My advice would be to try and find a smaller dealer, family business, were you deal with the boss, if you have any issues, you can go straight to the top for satisfaction.


Good luck, you will enjoy the experience


Nomadic
 

bevo

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yo
i forgot to mention one very very important point is to have the motorhome H P I 'd.
it will show up any history in the motorhome, if it's been in an accident or other insurance issues, whether there is any outstanding finance on it.
ask the owner how long he has owned the vehicle, be suspicious if he has only had it a short time.
if you buy from a dealer they H P I them as a matter of course, ask to see it.
don't be in any hurry to buy, unless it's a bargain.

when you buy it enjoy

live long and prosper:Smile:::bigsmile:
 

Road Runner

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But it really come down to is the interior OK and everything working inside and out as its nought to the chassis.

You will see vans in Europe with hundreds of thousand kilometres on them and still going strong and traded freely.

If this van is OK the mileage should be reflected in the price.

At least the are upfront about the mileage, many people will be interested in a keenly priced motorhome when you come to sell it:winky:
 
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pappajohn

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high mileage can have an effect on some people, "its only got 1200mls on it" but it could have been thrashed from day one and the bonnets never been up.
but as Jim (madbluemad) said.....'it not the mileage that is the prime factor'....its the overall condition.
true, a high miles van will have had a lot more use, wear and tear wise, but if its in reasonable condition the miles dont matter.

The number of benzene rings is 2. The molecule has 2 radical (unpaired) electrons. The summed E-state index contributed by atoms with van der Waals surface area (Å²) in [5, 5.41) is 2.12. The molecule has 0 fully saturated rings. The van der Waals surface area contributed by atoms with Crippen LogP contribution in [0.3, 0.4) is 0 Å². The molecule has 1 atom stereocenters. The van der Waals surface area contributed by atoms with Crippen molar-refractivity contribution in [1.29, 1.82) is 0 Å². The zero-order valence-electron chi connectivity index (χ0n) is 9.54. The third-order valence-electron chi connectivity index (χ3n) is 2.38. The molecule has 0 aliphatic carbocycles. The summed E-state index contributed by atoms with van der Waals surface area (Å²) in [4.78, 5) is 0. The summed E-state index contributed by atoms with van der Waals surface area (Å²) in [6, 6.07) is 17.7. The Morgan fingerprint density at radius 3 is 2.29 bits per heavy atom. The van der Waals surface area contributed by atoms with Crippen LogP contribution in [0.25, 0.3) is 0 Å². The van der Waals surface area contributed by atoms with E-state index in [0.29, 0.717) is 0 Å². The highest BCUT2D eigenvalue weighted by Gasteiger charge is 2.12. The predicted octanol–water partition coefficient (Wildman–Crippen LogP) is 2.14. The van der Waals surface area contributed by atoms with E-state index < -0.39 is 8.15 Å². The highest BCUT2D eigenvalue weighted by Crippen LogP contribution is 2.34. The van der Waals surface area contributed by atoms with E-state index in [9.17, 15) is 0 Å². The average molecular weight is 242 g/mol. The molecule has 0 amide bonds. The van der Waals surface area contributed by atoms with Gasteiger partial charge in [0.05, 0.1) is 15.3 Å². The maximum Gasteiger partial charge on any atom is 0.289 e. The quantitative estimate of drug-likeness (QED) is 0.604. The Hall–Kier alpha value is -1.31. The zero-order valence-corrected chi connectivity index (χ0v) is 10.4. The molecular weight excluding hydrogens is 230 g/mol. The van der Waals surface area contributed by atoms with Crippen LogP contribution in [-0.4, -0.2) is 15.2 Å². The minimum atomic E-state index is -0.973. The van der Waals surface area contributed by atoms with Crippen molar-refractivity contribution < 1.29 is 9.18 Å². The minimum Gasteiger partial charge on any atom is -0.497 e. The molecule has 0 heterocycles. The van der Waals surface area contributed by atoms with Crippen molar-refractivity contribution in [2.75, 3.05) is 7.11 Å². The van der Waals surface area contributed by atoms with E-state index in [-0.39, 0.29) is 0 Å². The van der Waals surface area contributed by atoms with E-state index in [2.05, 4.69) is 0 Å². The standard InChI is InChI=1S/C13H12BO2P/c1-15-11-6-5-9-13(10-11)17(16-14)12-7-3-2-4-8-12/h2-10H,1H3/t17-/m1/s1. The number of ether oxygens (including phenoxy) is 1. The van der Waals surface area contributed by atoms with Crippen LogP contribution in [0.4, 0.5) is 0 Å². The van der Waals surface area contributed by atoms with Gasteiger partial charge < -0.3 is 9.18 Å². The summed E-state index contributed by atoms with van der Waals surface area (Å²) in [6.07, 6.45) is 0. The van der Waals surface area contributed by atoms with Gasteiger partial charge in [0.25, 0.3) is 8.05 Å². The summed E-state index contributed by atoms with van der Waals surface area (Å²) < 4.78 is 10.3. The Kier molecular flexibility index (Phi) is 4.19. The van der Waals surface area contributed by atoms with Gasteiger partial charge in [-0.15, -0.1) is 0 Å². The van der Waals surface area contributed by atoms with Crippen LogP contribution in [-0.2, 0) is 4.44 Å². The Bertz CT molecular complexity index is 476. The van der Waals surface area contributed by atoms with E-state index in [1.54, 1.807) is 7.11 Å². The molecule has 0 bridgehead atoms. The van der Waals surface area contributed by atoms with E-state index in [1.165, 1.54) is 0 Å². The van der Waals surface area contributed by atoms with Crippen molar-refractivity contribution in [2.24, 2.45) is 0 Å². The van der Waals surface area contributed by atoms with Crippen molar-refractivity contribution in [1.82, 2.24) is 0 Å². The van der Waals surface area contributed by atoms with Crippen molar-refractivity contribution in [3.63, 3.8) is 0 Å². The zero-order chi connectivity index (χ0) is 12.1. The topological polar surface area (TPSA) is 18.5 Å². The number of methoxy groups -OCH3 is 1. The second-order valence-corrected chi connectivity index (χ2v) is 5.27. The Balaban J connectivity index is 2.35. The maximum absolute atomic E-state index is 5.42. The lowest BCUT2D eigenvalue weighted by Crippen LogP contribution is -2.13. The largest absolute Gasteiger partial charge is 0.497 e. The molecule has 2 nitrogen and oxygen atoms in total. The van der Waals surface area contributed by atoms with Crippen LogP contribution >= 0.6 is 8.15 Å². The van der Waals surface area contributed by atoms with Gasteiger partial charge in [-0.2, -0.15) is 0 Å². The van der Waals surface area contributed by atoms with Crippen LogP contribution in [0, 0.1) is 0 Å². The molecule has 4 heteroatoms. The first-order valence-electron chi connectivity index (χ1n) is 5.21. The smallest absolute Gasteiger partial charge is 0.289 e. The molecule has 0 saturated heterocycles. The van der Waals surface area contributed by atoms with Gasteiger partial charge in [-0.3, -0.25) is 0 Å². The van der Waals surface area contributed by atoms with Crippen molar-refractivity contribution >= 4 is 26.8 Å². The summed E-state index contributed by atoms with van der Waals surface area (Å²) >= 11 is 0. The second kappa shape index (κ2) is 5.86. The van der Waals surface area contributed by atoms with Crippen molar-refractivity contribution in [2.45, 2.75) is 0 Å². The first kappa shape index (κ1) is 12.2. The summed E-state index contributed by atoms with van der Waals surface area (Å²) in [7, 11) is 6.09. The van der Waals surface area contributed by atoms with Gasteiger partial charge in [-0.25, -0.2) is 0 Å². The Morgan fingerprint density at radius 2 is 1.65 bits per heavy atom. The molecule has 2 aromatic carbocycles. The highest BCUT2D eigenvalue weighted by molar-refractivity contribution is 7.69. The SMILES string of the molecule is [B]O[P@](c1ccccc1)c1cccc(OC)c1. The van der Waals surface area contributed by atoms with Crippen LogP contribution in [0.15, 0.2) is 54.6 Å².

i bought my 05 scooter this year with 39k on the clock, under normal circustances this is a rediculous mileage for a 3 year old bike, but it had been looked after with regular servicing ect and the price was good.

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Braunston

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May 21, 2008
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Hi,

When we were looking we saw quiet a few with low mileage but the wear and tear on the caravan section was just like they had been driven to the nearest campsite and then lived in full time (not that there is any problem with living full time is just a way of expressing that they were well worn), and some of those we saw with higher mileage were in far better condition in the living areas one of them was like new with 21k in 18 months.

My personal opinion i would totally ignore the mileage as long as its been serviced and pay far more importance to caravan section and make sure that is in good condition as after all that is where the main value is when compared to a normal vehicle

and of course get a HPI check

hope that helps
 
Apr 27, 2008
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I once looked at a motorhome (Swift Kontiki) which was ex hire. The hire company, presumably a large one, had a special specification with many goodies missing (presumably those they thought would get broken) such as no blower on the heater, no ladder..... If it is ex hire, which it could be with such high mileage (I beleive the average for a motorhome is only around 5-8k ayear) then it may well have had rough usage and near constant occupation.
A friend bought a ex hire, in which the foam mattresses had been worn out. Mind you the price paid allowed a complete re-upholstery job and still a bargain.:thumb: